Thursday, 19 April 2012

EMR systems and The Meaningful use

With more physicians adopting the Electronic Health Records (EHR), we can only expect the attestation of such systems to also be on the rise. It is a shame to note that a great number of hospitals still continue to use the paper records despite the financial incentive for meeting the meaningful use requirements. The meaningful use guidelines set aside billions of dollars to be claimed by Medicare and Medicaid health care givers for successful EHR transition. Most hospitals are however, stuck with hybrid records. That is to say, they are using both paper records and electronic records at the same time. This is due to the expensive paper records scanning which most hospitals can barely afford. Only about half of the hospitals have scanned what they need and are within their budgets. Another 23% are within their budgets but still have loads of records to scan. With this fact, it is safe to assume hybrid records are here to stay, because complete transition may take several years.

The two approaches in meeting the meaningful use requirements are;

The modular approach: Transition to a paperless office is done on an incremental basis. The practices can adopt individual certified modules that fulfil the HITECH meaningful use when combined. This method is mainly used by practises that are not sure about making the change or those that are about to retire. Practices that want to test the waters first before jumping ship also adopt this method. Using this approach also allows the practitioner to change from one EHR system to another.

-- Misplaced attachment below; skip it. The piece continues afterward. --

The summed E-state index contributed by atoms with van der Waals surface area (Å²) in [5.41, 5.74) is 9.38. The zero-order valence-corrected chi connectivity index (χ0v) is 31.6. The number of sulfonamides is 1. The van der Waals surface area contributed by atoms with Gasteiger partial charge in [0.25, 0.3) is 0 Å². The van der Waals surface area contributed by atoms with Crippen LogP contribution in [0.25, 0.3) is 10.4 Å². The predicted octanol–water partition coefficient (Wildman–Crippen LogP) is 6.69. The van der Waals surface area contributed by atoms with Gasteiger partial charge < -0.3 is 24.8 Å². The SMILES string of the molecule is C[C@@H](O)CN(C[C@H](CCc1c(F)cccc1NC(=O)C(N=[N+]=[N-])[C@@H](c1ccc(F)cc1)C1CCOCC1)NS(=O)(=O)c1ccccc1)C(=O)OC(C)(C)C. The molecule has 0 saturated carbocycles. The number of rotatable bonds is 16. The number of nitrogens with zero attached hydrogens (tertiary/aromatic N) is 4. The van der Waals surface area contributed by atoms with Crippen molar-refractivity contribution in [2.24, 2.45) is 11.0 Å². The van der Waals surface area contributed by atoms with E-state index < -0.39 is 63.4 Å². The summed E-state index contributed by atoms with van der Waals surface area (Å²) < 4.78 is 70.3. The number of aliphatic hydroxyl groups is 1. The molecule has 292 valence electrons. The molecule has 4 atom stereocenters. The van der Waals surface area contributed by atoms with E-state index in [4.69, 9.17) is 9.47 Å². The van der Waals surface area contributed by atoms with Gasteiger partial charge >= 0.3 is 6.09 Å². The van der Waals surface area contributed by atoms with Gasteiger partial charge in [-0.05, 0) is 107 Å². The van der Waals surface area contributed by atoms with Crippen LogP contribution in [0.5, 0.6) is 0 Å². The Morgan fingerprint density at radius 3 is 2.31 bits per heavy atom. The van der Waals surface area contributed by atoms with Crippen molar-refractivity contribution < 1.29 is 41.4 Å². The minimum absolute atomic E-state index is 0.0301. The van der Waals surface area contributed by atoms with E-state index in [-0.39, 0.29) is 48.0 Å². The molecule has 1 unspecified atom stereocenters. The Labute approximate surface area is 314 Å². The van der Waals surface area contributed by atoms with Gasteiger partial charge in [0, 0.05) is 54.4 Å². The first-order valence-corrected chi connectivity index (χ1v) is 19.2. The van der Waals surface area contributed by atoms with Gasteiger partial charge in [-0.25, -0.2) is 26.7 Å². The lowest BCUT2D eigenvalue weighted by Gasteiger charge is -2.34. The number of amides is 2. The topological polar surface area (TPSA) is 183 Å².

The EHR approach: This is the full transition to the electronic system at once. It is quite expensive and so many practitioners prefer to adopt the free web based EHR systems.
Whichever approach the health care giver decides to take will eventually lead them to meet the meaningful use requirements of each stage. The modular approach is promoted by the 2011 and 2012 HITECH stimulus incentives structure; it has less stringent requirements in addition to higher incentive payments for the first 2 years. This by far is the most appealing approach. Practises are known to benefit from a quick implementation and a high ROI.

The core objectives of the stimulus program listed below. Out of this, practitioners only need to demonstrate that they meet at least twenty of these requirements in order to be legible for the HITECH Act summary incentive package.

  • Report Clinical Quality Measures
  • Record Vital Signs and Chart Changes
  • Record Smoking Status
  • Record Patient Demographics
  • Protect Health Information
  • Medication Orders
  • Maintain Problem List
  • Maintain Allergy List
  • Maintain Active Meds List
  • Implement a Clinical Decision Support Rule
  • Exchange key Clinical Information
  • Electronic Prescribing
  • Electronic patient Copies of Health Information
  • Drug/Drug and Drug/Allergy Interaction Checks
  • Clinical Summaries
Medicare and Medicaid providers who meet the HITECH act requirements are bagging checks as large as $21K in 2011 and there is the potential to earn more than $63K by 2015. That is not all, the nation’s healthcare system is going to have tremendous improvement and offer better and speedy services. It is expected to improve on the quality of health care delivered, safety and privacy provisions not forgetting efficiency of health care given to patients. In so doing, there will be a remarkable change including

  1. Reduction in errors,
  2. Higher availability and easy access of patients’ health information,
  3. Physicians will have automatic reminders and alerts of their scheduled appointments, and updates
  4. Unprecedented clinical support,
  5. Electronic prescribing capabilities, just to mention a few.       

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